by Ben K. Green
This is one of the books I got at Powell\’s. It\’s not quite as lively and funny as Horse Tradin\’, but I still found it plenty interesting. The author needed work during the winter so he travelled south -horseback of course- to Big Bend country in Texas, across the border into Mexico, and later on to Arizona. All to try and catch wild horses he\’d heard of but nobody seemed sure they were even in the area. Used his smarts to find the mustangs, several different methods to catch them, with the help of some Mexicans in one area, and members of the Yaqui tribe in another, usually individuals who just wandered into his camp and offered to help (for a bit of pay, of course). In some cases he chased down and roped the wild horses, in another instance a local set snares for them, and in a third place Yaqui runners (mostly young girls on foot it turns out) would follow the horses for days until the worn-out animals gladly integrated themselves into Green\’s herd when gently driven towards them. The story rounds out by telling how he moved his growing herd of horses back towards home, dealt with Mexican bandits along the way who tried to extort money out of him, and then ranchers who didn\’t necessarily like him crossing their land. Gradually taming and breaking to ride some of the wild horses as they travelled, traded off a few along the way, and sold the main bunch to a man he knew who supplied them to the government. All through the story, the dependability and skill of his main horse Beauty really stands out. And more than anything, I was intrigued to read of some cures that he came across when in remote areas of the desert- in one case a Mexican treated a horse of snakebite using yucca (called dagger plant in the story), and in another instance an old woman used flour and yeast to grow mold- penicillin!- to treat an infected wound in Green\’s hand (where a mare had bit him). (Interestingly, there\’s another account of someone using yucca to cure a dog of snakebite on this page of a 1920\’s Dog Fancier publication). Oh, there\’s also a few encounters with cougars- he called them \’panther cats\’. Green would kill a young burro to distract the cougars from his horses, which incensed some of the Mexicans with him, who valued the burros just as much as horses, if not more. He actually lost a few helpers over their disagreement on this point.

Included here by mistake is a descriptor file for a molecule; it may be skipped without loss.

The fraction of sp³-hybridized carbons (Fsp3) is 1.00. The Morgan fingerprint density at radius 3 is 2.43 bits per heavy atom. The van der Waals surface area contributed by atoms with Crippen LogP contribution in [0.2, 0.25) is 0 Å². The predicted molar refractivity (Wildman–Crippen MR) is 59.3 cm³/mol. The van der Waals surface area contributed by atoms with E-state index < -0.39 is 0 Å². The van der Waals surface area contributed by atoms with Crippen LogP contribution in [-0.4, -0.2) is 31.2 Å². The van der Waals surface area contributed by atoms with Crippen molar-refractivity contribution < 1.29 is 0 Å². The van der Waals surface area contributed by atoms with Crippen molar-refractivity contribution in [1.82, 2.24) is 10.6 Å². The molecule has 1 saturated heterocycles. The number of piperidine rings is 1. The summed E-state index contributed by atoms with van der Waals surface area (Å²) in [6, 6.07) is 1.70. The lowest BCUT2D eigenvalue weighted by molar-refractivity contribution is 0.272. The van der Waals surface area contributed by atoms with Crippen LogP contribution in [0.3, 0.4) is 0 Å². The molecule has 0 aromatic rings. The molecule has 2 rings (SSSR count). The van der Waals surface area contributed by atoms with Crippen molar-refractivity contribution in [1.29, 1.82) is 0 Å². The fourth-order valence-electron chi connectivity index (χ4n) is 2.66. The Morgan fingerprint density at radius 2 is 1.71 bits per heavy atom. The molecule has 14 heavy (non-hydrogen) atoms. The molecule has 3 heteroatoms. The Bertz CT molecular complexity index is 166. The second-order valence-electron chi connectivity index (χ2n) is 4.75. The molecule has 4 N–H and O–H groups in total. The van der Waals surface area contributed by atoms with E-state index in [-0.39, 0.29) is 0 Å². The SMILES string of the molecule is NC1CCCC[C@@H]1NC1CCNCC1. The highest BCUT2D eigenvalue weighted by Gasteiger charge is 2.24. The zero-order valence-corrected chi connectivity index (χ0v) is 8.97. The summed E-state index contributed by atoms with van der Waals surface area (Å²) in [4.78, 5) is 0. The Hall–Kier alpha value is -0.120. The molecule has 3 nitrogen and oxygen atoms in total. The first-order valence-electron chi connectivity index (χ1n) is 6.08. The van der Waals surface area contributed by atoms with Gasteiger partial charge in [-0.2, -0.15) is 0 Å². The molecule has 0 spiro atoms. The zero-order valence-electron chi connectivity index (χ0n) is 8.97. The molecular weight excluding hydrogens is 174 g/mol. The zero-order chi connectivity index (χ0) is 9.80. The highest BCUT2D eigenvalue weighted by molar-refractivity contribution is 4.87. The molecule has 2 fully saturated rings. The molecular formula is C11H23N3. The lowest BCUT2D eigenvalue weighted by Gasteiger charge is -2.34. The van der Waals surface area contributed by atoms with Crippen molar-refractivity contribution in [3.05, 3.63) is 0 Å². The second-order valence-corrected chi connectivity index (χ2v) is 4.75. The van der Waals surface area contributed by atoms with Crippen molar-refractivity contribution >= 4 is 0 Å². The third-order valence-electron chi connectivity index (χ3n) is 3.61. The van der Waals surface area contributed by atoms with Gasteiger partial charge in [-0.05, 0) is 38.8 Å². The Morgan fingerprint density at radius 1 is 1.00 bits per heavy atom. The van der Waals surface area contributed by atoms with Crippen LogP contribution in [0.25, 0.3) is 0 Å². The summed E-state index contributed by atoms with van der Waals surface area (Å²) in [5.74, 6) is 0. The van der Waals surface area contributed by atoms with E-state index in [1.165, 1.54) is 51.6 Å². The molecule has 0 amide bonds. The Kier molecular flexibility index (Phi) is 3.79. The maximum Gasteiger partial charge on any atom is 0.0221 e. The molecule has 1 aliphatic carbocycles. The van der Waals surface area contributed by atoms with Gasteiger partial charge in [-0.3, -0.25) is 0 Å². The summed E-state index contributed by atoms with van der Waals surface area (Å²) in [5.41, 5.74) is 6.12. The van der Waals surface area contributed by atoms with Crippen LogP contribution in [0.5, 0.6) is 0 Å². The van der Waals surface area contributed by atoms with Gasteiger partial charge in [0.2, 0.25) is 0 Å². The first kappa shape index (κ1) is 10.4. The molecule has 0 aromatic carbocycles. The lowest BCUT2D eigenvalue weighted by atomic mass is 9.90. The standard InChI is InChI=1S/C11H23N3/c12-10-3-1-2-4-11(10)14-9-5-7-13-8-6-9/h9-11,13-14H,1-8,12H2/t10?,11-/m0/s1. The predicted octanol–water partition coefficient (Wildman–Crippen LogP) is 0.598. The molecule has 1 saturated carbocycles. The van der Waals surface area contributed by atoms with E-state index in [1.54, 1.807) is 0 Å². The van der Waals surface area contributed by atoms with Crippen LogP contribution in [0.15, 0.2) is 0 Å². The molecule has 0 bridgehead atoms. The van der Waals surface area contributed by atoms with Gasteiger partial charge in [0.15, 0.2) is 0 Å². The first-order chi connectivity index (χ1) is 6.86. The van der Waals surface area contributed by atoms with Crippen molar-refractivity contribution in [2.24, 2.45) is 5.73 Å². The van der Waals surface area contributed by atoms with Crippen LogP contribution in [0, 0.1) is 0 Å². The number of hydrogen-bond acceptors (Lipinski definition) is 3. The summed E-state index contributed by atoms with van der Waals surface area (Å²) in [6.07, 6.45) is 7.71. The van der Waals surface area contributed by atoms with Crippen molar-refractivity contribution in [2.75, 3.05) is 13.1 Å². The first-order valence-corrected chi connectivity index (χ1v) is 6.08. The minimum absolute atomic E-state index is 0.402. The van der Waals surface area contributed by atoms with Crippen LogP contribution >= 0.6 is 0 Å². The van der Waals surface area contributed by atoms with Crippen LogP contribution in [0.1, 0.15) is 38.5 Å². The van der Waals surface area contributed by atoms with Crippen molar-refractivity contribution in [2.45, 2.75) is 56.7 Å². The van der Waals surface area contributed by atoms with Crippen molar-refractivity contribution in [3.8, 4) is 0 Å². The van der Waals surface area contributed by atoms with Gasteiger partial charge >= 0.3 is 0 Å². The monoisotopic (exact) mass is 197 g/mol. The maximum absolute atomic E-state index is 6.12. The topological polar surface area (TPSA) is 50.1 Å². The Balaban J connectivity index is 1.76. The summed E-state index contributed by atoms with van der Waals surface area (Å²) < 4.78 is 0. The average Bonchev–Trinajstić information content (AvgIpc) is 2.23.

Rating: 3/5 145 pages, 1972